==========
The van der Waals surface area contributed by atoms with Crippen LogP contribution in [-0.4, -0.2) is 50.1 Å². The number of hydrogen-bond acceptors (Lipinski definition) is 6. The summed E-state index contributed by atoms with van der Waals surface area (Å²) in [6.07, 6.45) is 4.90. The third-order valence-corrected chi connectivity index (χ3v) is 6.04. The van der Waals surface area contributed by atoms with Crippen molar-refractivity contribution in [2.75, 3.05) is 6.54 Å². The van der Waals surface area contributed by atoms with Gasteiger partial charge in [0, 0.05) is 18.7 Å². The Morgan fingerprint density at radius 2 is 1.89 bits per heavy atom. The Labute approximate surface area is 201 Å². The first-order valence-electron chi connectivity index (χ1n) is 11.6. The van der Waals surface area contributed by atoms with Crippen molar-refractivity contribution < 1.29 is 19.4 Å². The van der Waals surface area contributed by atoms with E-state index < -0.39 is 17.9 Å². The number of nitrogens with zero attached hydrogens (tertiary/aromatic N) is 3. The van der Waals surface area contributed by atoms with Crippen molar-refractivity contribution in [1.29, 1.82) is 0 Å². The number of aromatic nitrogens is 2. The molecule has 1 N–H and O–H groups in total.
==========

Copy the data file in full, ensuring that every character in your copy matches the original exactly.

The van der Waals surface area contributed by atoms with Crippen LogP contribution in [-0.4, -0.2) is 50.1 Å². The number of hydrogen-bond acceptors (Lipinski definition) is 6. The summed E-state index contributed by atoms with van der Waals surface area (Å²) in [6.07, 6.45) is 4.90. The third-order valence-corrected chi connectivity index (χ3v) is 6.04. The van der Waals surface area contributed by atoms with Crippen molar-refractivity contribution in [2.75, 3.05) is 6.54 Å². The van der Waals surface area contributed by atoms with Gasteiger partial charge in [0, 0.05) is 18.7 Å². The Morgan fingerprint density at radius 2 is 1.89 bits per heavy atom. The Labute approximate surface area is 201 Å². The first-order valence-electron chi connectivity index (χ1n) is 11.6. The van der Waals surface area contributed by atoms with Crippen molar-refractivity contribution < 1.29 is 19.4 Å². The van der Waals surface area contributed by atoms with E-state index < -0.39 is 17.9 Å². The number of nitrogens with zero attached hydrogens (tertiary/aromatic N) is 3. The van der Waals surface area contributed by atoms with Crippen molar-refractivity contribution in [1.29, 1.82) is 0 Å². The number of aromatic nitrogens is 2. The molecule has 1 N–H and O–H groups in total.